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Master six crank seal


Clay
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Clay, 

   These are notes from doing the rear main seal on my 1925 Buick Standard.  I have a different clutch so I cannot help with that.     Hugh

 

Rear Main Seal

1)     There are two wire retainers used with the original 1/4" x 1/4" cross section cork rear main seals.  The purpose of the 2 wires is to prevent the cork seal from rotating in the bearing cap and block.  The .035 wire is stiff and you could make new ones if you needed to easily, just use a wire that is a little difficult to bend.  A lot of the wire available is very pliable.  This is hardened like wire for a spring.  Notice that there is also a tiny hole in the bearing cap and in the block just near the parting line.  Just the corner of the wire goes into the hole and that is what keeps the cork seal from spinning.  

 

As a modern upgrade, I have installed the “Best Gasket” rope seal #6340 that I purchased from Egge Machine in California.  This requires drilling a small 1/16" hole in the middle of the bearing cap seal area and installing a very small 1/16" diameter roll pin, so I no longer need the wires. The seal comes with good instructions on installation, but there are a few issues.  I am being very careful not to overstress the casting section that holds the rear main seal.  I used a 1/16” punch to make a hole in the rope seal to fit the roll pin to prevent rotation.  I pushed the rope seal in the cap and the block as far as I could by hand. 

 

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Initial fit of the rear main seal. I found a socket the exact size as the rear main seal diameter.  How lucky is that.  Very slightly smaller would be OK too, but probably no more than .010 smaller OD.  Maybe could use shim stock around a socket if necessary.  The socket should stay behind the babbit surface.  I tried pounding the socket to push the rope seal into place but was having some trouble getting the socket all the way to the bottom of the groove where it would compress the rope.  I put the rope into the groove as deep as I could.  I followed the directions included with the rope seal and cut the ends of the rope “proud” or above the machined surface by .015” using the shim stock that was supplied with the seal kit.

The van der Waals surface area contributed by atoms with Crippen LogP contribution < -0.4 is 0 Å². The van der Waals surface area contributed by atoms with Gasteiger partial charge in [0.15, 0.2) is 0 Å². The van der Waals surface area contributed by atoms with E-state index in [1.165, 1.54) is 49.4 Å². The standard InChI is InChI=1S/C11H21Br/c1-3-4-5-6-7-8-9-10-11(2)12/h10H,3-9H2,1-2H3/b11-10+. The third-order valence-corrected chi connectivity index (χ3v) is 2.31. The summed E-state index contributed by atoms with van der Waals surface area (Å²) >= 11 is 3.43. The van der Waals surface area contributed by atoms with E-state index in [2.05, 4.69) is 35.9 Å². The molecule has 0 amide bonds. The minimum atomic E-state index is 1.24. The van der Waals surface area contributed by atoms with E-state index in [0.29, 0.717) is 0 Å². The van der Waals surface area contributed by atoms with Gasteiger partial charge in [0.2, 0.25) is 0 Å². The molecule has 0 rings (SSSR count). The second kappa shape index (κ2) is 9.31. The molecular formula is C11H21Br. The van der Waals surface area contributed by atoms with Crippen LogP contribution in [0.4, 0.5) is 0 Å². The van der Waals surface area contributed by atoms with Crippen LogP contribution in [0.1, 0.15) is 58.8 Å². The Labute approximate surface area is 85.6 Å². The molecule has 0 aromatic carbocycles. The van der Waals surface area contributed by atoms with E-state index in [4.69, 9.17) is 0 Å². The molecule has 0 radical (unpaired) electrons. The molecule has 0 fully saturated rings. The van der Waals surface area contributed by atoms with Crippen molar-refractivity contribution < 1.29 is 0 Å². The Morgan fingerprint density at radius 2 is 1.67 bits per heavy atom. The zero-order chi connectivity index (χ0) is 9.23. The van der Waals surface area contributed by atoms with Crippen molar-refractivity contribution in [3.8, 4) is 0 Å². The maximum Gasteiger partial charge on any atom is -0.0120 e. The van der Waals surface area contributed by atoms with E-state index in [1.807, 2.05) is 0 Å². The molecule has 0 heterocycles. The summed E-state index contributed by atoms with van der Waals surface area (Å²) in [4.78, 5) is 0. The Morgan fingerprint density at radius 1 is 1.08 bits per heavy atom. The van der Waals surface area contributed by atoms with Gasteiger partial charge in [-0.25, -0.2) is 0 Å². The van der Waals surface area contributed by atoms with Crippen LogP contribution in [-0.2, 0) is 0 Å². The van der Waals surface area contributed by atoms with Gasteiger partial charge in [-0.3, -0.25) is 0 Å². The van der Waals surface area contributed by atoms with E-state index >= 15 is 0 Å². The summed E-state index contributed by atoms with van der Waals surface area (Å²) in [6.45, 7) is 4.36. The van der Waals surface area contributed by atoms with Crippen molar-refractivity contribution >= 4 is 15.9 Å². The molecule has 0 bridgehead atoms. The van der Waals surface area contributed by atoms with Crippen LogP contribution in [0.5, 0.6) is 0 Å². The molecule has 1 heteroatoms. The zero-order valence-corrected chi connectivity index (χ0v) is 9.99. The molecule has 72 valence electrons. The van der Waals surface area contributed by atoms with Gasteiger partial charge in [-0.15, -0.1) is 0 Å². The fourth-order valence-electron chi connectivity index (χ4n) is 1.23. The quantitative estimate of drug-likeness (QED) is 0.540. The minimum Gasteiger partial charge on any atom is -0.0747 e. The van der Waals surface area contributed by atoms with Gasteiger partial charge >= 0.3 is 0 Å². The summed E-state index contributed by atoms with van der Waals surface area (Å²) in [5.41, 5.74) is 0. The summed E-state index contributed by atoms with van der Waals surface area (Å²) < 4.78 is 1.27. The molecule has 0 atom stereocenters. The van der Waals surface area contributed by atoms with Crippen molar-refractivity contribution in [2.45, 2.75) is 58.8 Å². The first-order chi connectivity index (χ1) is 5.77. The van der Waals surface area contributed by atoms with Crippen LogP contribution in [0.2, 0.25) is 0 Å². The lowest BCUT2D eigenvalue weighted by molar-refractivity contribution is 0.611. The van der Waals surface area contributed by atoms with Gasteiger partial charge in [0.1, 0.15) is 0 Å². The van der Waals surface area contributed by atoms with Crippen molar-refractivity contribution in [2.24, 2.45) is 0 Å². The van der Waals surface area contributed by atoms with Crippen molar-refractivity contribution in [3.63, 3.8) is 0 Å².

·       I then used the socket and began slowly pulling the bearing cap down on the rope seal.  The rope seal is oil impregnated.  I did not want to hydraulically overpressure the bearing cap where the seal is.  I wanted to pull it down slowly so that the excess oil could escape.  I took my time cross tightening the 4 nuts in the bearing cap and only using a 3/8 drive hand socket.  I also occasionally rotated and wiggled the socket to be sure that it still was not binding and overpressuring the oil seal retainer.  I only pulled it down tight to where the mating surfaces touched.  

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2)      Then remove the cap and clean up any oil that squeezed out.

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Install the crankshaft

·       The 6 special flywheel bolts must be installed in the crankshaft prior to placing the crankshaft in the block.  Do not pull them up tight until the flywheel and upper bell housing is installed. 

 

·       bearing cap prep - , the rope seal has been pre squished so to speak above.  I used red assembly lube on the bearing surface and on the rotary surface of the rear main seal.  I used Permatex copper coat gasket in a can.  The can copper coat is very thin.  It comes with a ball applicator, but I used a small paint brush to control the application better.  I wanted the coppercoat on the mating surface, and assembly lube on the bearing surface.  I did not want coppercoat on the bearing surface or the rope seal ends.  Because this is a mating surface that can leak oil thru the surface, I wanted to keep oil from migrating thru to the outside.  The 2 rear main bolts are also outside the oil pan which is unusual.  I wanted to prevent an oil leak down these 2 bolts so there is sealant around the mating surface of the 2 bolts.  The rest of the surface has compound on it just to be evenly spread.  

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·       Install the bearing caps on the main bearings and the connecting rods.  You can plastigauge again if you like.  Ensure the motor spins freely. 

·       Install the cotter pins on the connecting rod and main bearing bolts. 

 

 

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